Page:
When missing school became more disruptive for me and my interest in being a normal teenager grew, I quit.
After high school I went to Indonesia by myself and studied Balinese miniature paintings.
I realized painting is what I’m happiest doing and I could actually go to college where that’ s all I would do.
So I went to Rhode Island School of Design.
I spent my last year of RISD in Rome where I painted lots of pictures of saints.
My first illustration job was a drawing for the New Yorker and soon after Chronicle Books published my book of saints, Lucy’s Eyes and Margaret’s Dragon.
Anne Schwartz offered me my first children’s book Mr.
Semolina-Semolinus, and I have illustrated over twenty since including The Year I Didn’t Go To School, about the experience of traveling in Europe with my parents’ puppet theater.
My latest endeavors with Anne Schwartz and Lee Wade are The Boy Who loved Words (Spring, 2006) and The Littlest Grape Stomper (Spring 2007).
At the moment, I am working with them on a version of the 19th century poem Wynken, Blynken and Nod.
Now I live in the Hudson Valley with my husband, who is a furniture maker, and our two daughters Pia and Isabel, who are just discovering for themselves the endless joy of making pictures.


Children's Books,Growing Up & Facts of Life,Friendship, Social Skills & School Life,Social Skills,Literature & Fiction,Poetry,Stories In Verse,Animals

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Comment List (Total:15)

  •     As described -- fast shipping -- thank you!!

  •     Can't wait to use it.

  •     Book was not fun to read. Pictures weren't great. Story was boring.

  •     This book is so amazing as a central text for a book study. It not only opens up a great dialogue about words and how they can be used and what they mean to our society but it also has the social emotional component. My students explored such issues as bullying, loneliness, friendship and love. You can get so much out of this book in your classroom.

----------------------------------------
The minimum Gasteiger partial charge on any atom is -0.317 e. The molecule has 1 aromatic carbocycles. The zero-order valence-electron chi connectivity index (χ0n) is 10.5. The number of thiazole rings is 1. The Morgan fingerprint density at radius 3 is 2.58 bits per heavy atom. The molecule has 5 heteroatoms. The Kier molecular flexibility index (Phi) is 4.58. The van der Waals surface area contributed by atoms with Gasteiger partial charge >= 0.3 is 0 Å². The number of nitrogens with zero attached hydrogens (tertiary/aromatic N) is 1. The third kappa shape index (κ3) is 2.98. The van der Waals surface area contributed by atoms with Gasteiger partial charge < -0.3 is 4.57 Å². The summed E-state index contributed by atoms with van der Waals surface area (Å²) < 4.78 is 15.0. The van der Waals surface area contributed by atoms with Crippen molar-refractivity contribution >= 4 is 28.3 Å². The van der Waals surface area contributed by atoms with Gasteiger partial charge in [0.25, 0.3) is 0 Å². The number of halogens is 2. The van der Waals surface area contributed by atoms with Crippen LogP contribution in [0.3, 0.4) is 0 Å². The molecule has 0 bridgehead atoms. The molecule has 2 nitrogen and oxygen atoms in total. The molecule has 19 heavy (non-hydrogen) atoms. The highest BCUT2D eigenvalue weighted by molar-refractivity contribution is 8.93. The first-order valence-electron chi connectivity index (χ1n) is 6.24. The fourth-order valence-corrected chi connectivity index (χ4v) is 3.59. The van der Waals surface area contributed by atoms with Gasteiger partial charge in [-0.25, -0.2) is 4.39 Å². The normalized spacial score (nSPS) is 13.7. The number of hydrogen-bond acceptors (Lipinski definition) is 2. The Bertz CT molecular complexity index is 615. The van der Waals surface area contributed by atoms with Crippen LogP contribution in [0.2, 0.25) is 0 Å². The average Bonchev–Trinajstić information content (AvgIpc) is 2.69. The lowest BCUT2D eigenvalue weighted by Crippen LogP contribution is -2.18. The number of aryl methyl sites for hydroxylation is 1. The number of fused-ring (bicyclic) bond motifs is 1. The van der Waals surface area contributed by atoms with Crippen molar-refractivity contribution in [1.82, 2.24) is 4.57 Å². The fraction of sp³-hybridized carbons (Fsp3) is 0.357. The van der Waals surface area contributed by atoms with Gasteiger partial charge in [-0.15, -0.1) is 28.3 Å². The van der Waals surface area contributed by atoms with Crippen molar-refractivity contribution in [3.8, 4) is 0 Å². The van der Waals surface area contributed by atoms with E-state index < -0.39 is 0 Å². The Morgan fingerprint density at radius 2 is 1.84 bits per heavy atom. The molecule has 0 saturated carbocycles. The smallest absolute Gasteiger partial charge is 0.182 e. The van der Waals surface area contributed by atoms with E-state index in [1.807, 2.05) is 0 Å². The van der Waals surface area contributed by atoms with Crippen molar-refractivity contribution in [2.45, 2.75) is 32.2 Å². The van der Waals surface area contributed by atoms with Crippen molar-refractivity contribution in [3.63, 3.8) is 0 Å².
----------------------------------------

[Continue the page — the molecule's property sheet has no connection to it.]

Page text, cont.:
•     Excellent!!

  •     Great fun

  •     Beautiful book with creative illustrations. Read it to my students and was enjoyed by all.

  •     Love this book to teach vocabulary!

  •     Such a fun book! I ordered a copy for my classroom, and sent a copy to my grandchildren along with blank journals for their word collections.

  •     I bought this book for a read aloud in 6th grade. My students enjoyed it, and it helped kick off our vocabulary study for the year. This book is about a boy who collected words and I asked my students what they liked to collect. We will be collecting words all year.

  •     For those who love books & language.

  •     Got this for my grandson who is almost 5. Teaches kids new words- some I need to look up before I read the book to him! :) It may be geared to a child little older… Or just a little more advanced.

  •     I love how the author seenlessly incorporates "big words" into sentences that students can identify the meaning through context clues. The sentence works and as theya re reading, kids come to the "big word" but kind of understand it due to the creative writing and pictures! A must read when helping students move from lower level academic and social language, to upper academic and social language!!!!

  •     GREAT book for teaching young readers to listen and look for new and interesting words. I read this at the beginning of the year to introduce our ongoing vocabulary notebook.

  •     Great book for teaching context clues!